Theoretically, the amount of deuterium fractionation in molecules depends on the gas kinetic temperature, which drives the isotopic exchange reactions, and on the cosmic ray ionization rate (Aikawa & Herbst 1999b). Also, the abundance is enhanced if CO is significantly depleted onto grains (Brown & Millar 1989). Thus, the amount of deuterium fractionation can serve as a tracer of the temperature history of the gas. The deuterium fractionation can be further enhanced by grain-surface formation (Tielens 1983), although not for DCO+/HCO+. Recent chemical models succeed in explaining the high fractionation observed here and in dark cloud cores (Rodgers & Millar 1996; Roberts & Millar 2000; Tiné et al. 2000), but only if significant freeze-out is included (Roberts et al. 2002, 2003). Our observed values are also close to those found in disk models which include a realistic 2D temperature and density profile with freeze-out (Aikawa et al. 2002).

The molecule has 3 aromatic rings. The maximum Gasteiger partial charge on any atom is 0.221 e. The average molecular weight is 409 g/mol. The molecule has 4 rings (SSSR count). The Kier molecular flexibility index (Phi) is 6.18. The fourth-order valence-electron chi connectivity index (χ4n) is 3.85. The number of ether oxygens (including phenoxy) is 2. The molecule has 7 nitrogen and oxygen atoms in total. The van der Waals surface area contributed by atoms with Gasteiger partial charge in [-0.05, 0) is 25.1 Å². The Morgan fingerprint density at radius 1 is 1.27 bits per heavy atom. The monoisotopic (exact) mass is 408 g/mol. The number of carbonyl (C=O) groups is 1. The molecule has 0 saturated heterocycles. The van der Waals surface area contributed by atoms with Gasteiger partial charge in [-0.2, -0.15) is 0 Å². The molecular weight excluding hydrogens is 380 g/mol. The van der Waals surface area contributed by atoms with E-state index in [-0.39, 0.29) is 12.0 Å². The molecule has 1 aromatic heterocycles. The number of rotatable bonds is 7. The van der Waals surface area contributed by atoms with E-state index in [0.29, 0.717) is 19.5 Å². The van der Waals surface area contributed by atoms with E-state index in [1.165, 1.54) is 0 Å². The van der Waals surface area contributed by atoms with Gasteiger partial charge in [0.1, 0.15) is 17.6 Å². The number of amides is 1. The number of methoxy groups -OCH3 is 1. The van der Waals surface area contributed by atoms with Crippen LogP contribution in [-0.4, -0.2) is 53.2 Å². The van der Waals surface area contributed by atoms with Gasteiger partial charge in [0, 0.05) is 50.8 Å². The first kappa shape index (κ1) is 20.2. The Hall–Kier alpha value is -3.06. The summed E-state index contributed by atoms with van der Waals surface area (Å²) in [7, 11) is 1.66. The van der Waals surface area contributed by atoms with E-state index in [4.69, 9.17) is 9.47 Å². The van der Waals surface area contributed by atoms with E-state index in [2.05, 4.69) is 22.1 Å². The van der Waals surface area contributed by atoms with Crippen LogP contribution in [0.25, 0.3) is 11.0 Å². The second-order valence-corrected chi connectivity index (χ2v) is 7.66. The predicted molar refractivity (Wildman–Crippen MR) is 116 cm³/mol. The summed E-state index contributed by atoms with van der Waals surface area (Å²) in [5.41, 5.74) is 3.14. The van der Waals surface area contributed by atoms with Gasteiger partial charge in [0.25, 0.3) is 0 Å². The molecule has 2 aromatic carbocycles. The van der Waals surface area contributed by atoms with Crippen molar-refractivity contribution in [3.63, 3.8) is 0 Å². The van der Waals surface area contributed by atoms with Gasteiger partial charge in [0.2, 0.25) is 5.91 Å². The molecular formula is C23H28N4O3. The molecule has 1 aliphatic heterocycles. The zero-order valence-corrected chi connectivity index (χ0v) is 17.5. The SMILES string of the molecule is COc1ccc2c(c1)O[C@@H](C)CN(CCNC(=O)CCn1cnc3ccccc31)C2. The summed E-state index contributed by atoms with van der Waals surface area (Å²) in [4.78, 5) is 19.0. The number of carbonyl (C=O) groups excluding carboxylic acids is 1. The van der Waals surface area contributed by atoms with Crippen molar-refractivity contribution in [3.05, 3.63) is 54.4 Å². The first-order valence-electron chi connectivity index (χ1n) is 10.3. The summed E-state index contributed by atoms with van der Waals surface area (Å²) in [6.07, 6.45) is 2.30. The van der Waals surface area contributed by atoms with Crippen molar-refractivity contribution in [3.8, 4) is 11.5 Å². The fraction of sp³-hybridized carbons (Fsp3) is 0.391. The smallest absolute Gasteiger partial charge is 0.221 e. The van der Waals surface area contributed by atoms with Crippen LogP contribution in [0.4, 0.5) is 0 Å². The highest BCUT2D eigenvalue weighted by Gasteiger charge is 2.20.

Table 2 in van Dishoeck et al. (2003) compares the D/H ratio found in disks to typical values for the D/H ratio in different protostellar and cometary environments. The value found in disks is somewhat higher than that in the low-mass protostellar envelope of IRAS 16293-2422, but comparable to that seen in dark cloud cores. DCO+/HCO+ has not been observed in comets, but the D/H ratios derived from DCN/HCN in pristine material in jets originating from below the comet surface is found to be similar to that seen for DCO+/HCO+ in the TW Hya disk (Blake et al. 1999). Alternatively, Rodgers & Charnley (2002) propose that the DCN and HCN seen in these cometary jets are the photodestruction products of large organic molecules or dust grains. In either case, the D/H ratio of pristine icy material in comets is high. The similarity suggests that either the gas is kept at low temperatures as it is transported from pre-stellar clouds to disks and eventually to comet-forming regions, or, alternatively, that the DCO+/HCO+ratio has been reset by the chemistry in disks. Comparison with D/H ratios of molecules which likely enter the disks as ices are needed to distinguish these scenarios.

6 Conclusions